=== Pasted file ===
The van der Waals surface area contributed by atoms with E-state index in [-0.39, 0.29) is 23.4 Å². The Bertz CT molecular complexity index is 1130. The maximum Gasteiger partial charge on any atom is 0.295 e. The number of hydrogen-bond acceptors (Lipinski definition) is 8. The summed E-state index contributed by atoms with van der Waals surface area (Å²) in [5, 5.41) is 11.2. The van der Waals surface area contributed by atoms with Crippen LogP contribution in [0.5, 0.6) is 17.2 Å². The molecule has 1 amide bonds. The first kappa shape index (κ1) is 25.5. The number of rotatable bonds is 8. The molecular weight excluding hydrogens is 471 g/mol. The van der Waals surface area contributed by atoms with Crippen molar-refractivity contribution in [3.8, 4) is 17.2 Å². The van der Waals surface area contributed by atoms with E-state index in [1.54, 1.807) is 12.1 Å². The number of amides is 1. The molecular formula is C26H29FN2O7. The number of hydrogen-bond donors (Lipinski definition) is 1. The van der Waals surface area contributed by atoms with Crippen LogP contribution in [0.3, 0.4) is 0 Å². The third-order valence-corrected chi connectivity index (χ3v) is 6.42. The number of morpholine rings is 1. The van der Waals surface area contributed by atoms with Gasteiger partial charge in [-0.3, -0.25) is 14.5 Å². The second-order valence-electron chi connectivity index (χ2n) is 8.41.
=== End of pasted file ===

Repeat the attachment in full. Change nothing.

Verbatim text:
The van der Waals surface area contributed by atoms with E-state index in [-0.39, 0.29) is 23.4 Å². The Bertz CT molecular complexity index is 1130. The maximum Gasteiger partial charge on any atom is 0.295 e. The number of hydrogen-bond acceptors (Lipinski definition) is 8. The summed E-state index contributed by atoms with van der Waals surface area (Å²) in [5, 5.41) is 11.2. The van der Waals surface area contributed by atoms with Crippen LogP contribution in [0.5, 0.6) is 17.2 Å². The molecule has 1 amide bonds. The first kappa shape index (κ1) is 25.5. The number of rotatable bonds is 8. The molecular weight excluding hydrogens is 471 g/mol. The van der Waals surface area contributed by atoms with Crippen molar-refractivity contribution in [3.8, 4) is 17.2 Å². The van der Waals surface area contributed by atoms with E-state index in [1.54, 1.807) is 12.1 Å². The number of amides is 1. The molecular formula is C26H29FN2O7. The number of hydrogen-bond donors (Lipinski definition) is 1. The van der Waals surface area contributed by atoms with Crippen LogP contribution in [0.3, 0.4) is 0 Å². The third-order valence-corrected chi connectivity index (χ3v) is 6.42. The number of morpholine rings is 1. The van der Waals surface area contributed by atoms with Gasteiger partial charge in [-0.3, -0.25) is 14.5 Å². The second-order valence-electron chi connectivity index (χ2n) is 8.41.